The Families First Coronavirus Response Act (H.R. 6201) provides $100 billion dollars worth of relief to Americans coping with the coronavirus outbreak. Below is a summary of the provisions that affect workers most directly. The bill goes into effect on April 2, 2020, and expires December 31, 2020.
On March 10, Governor Charlie Baker declared a state of emergency in Massachusetts to combat the ongoing threat posed by COVID-19. As of this writing, Massachusetts had 108 cases confirmed, and experts warn that the virus will likely continue to spread. What do our state and federal leave laws provide for employees who contract COVID-19, or who have family members who contract COVID-19?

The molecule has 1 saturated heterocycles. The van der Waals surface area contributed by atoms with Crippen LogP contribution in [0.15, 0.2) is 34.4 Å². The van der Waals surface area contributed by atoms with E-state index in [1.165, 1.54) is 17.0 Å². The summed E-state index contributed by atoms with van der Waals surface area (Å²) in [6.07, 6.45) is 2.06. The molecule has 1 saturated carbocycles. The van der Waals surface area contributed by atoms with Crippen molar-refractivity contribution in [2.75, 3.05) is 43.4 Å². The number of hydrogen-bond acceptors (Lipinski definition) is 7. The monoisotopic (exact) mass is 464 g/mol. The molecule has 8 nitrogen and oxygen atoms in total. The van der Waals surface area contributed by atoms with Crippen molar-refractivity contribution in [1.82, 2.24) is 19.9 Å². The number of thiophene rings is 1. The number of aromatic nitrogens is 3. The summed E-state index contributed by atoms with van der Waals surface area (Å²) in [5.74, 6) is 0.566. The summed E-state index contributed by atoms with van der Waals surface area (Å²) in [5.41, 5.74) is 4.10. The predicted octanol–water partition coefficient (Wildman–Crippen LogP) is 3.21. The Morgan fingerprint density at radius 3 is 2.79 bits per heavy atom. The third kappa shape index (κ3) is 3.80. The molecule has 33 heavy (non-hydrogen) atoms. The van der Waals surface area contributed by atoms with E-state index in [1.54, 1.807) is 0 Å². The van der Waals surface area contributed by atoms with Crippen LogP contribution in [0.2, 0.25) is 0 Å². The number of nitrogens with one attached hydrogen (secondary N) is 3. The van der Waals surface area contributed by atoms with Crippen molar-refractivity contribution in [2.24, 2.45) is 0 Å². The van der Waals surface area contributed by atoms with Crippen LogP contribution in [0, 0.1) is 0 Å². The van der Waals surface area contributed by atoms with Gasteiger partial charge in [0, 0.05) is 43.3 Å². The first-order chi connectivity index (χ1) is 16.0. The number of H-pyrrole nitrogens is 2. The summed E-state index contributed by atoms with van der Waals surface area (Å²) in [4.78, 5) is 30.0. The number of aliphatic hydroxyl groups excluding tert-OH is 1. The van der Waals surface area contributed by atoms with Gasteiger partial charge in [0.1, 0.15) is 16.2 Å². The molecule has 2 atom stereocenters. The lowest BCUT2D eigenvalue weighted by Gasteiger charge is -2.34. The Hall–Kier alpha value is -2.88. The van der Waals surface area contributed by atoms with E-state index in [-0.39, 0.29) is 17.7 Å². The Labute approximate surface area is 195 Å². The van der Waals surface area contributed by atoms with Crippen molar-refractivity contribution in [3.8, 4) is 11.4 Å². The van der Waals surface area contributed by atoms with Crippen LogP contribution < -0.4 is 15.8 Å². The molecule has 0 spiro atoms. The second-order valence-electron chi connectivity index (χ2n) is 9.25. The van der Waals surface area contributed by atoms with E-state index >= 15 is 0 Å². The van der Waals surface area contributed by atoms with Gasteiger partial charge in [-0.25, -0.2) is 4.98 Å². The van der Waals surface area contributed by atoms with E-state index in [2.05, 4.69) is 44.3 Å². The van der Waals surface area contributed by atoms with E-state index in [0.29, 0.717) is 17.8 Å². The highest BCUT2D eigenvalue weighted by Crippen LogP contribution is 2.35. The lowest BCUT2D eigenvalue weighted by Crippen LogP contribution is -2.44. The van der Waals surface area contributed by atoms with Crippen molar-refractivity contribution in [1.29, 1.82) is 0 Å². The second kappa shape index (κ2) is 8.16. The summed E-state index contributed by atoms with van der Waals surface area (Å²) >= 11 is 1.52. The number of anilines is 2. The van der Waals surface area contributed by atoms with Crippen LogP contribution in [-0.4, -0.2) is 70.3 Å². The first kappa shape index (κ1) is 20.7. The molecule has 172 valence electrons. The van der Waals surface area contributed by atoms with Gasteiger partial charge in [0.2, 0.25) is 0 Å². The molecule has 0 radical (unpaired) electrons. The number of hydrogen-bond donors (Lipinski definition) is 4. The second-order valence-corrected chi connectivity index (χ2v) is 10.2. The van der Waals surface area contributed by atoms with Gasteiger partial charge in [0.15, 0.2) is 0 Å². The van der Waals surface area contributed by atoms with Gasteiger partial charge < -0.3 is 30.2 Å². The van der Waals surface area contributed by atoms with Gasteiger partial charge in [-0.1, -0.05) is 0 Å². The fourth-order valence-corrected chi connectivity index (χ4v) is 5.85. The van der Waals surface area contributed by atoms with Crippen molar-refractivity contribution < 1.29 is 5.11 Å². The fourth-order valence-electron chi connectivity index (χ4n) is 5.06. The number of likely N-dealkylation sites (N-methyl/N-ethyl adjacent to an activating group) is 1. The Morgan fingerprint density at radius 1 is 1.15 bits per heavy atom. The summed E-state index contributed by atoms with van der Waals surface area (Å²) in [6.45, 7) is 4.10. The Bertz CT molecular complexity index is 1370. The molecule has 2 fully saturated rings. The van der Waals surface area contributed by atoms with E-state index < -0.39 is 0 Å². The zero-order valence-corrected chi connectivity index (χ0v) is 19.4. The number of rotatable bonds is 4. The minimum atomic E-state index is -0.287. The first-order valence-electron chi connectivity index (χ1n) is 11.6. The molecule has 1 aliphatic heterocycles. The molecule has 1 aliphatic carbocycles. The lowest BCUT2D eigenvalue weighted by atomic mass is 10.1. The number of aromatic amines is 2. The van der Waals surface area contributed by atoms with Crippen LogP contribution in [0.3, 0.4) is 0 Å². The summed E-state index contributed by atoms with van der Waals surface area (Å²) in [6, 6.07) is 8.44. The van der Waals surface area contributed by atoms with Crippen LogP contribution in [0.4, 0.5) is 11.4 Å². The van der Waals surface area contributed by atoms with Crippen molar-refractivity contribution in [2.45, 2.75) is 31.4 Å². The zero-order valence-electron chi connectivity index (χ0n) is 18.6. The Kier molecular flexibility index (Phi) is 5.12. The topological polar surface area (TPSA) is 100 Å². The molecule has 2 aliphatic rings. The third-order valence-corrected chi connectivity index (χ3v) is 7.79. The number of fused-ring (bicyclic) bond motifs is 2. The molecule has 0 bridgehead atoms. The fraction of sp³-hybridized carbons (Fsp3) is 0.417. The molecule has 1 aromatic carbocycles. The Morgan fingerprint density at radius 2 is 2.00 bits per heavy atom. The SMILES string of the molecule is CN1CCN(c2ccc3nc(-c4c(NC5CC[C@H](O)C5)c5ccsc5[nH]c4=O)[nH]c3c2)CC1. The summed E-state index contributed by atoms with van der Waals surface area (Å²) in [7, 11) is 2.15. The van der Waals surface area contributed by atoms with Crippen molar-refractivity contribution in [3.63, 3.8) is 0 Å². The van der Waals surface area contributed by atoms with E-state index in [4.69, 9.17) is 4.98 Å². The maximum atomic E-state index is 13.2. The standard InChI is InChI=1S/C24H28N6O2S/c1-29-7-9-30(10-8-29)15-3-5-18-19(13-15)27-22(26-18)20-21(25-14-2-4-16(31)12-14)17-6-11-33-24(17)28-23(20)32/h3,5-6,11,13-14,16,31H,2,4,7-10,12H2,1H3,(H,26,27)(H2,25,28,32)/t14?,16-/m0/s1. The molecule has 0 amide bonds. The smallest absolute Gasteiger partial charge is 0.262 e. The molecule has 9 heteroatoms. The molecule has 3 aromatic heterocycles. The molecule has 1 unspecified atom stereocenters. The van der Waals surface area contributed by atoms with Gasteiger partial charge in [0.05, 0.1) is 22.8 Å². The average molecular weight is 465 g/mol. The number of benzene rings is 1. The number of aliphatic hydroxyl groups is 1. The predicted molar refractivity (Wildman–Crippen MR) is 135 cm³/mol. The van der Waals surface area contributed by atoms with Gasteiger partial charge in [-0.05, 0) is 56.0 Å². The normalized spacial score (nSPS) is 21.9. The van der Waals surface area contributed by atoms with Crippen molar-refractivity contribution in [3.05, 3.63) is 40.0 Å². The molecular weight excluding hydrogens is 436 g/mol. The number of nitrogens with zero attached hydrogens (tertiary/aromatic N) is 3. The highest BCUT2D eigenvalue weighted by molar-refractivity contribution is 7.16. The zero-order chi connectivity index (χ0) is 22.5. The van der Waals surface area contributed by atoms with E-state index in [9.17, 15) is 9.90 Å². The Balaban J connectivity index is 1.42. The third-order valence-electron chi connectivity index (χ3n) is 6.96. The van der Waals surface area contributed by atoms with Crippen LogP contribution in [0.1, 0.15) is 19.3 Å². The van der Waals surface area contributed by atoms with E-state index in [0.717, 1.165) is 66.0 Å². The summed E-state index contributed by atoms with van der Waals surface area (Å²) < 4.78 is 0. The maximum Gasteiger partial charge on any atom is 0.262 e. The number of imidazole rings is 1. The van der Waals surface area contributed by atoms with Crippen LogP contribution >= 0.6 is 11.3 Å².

First, and foremost, Massachusetts guarantees earned sick time to the vast majority of employees. Workers earn and may use up to 40 hours of job-protected sick time per year. That’s roughly five days of leave. And the law applies even to part-time workers: workers earn at least one hour of sick leave for every 30 hours worked. Workers can use that earned time to care for themselves or a “child, spouse, parent, or spouse’s parent.” Employers with 11 or more employees must pay employees who take that sick time. Small businesses that employ fewer than 11 employees must provide the sick time but are not obligated to compensate employees who use sick time. To utilize sick time, an employee must provide an employer with some notice – employees must make a “good faith” effort to notify their employers in advance of any time taken. In most circumstances, employers cannot insist on specific documentation; the law only allows employers to request additional medical or other documentation from an employee who uses 24 consecutive hours – or three days – of earned sick time.